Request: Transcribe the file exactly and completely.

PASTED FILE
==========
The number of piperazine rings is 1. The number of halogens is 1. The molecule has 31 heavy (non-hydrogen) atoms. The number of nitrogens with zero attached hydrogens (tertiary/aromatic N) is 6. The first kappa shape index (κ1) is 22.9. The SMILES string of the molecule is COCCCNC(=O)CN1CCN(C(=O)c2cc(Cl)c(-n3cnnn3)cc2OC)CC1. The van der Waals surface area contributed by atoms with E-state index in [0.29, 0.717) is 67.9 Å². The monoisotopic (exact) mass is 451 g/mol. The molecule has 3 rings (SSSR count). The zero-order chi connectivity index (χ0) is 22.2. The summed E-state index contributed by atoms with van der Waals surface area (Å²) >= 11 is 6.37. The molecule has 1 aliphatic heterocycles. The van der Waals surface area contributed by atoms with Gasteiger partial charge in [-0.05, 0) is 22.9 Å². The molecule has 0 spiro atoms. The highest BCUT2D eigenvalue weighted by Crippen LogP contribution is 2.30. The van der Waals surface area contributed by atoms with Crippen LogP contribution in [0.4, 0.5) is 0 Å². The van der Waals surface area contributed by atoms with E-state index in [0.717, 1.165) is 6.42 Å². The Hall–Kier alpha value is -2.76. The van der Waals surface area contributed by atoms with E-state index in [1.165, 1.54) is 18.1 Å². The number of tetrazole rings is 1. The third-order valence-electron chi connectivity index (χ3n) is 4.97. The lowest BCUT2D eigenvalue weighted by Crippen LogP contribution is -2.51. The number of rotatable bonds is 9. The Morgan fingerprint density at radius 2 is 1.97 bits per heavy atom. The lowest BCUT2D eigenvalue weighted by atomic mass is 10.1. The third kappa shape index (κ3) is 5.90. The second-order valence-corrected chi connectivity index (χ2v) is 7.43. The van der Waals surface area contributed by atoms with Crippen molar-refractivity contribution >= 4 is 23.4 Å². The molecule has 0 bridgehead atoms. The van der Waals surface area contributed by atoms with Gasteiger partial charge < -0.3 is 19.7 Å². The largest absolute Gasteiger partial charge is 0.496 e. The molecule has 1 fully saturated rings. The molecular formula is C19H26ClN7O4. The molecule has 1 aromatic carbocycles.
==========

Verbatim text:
The number of piperazine rings is 1. The number of halogens is 1. The molecule has 31 heavy (non-hydrogen) atoms. The number of nitrogens with zero attached hydrogens (tertiary/aromatic N) is 6. The first kappa shape index (κ1) is 22.9. The SMILES string of the molecule is COCCCNC(=O)CN1CCN(C(=O)c2cc(Cl)c(-n3cnnn3)cc2OC)CC1. The van der Waals surface area contributed by atoms with E-state index in [0.29, 0.717) is 67.9 Å². The monoisotopic (exact) mass is 451 g/mol. The molecule has 3 rings (SSSR count). The zero-order chi connectivity index (χ0) is 22.2. The summed E-state index contributed by atoms with van der Waals surface area (Å²) >= 11 is 6.37. The molecule has 1 aliphatic heterocycles. The van der Waals surface area contributed by atoms with Gasteiger partial charge in [-0.05, 0) is 22.9 Å². The molecule has 0 spiro atoms. The highest BCUT2D eigenvalue weighted by Crippen LogP contribution is 2.30. The van der Waals surface area contributed by atoms with Crippen LogP contribution in [0.4, 0.5) is 0 Å². The van der Waals surface area contributed by atoms with E-state index in [0.717, 1.165) is 6.42 Å². The Hall–Kier alpha value is -2.76. The van der Waals surface area contributed by atoms with E-state index in [1.165, 1.54) is 18.1 Å². The number of tetrazole rings is 1. The third-order valence-electron chi connectivity index (χ3n) is 4.97. The lowest BCUT2D eigenvalue weighted by Crippen LogP contribution is -2.51. The number of rotatable bonds is 9. The Morgan fingerprint density at radius 2 is 1.97 bits per heavy atom. The lowest BCUT2D eigenvalue weighted by atomic mass is 10.1. The third kappa shape index (κ3) is 5.90. The second-order valence-corrected chi connectivity index (χ2v) is 7.43. The van der Waals surface area contributed by atoms with Crippen molar-refractivity contribution >= 4 is 23.4 Å². The molecule has 0 bridgehead atoms. The van der Waals surface area contributed by atoms with Gasteiger partial charge < -0.3 is 19.7 Å². The largest absolute Gasteiger partial charge is 0.496 e. The molecule has 1 fully saturated rings. The molecular formula is C19H26ClN7O4. The molecule has 1 aromatic carbocycles.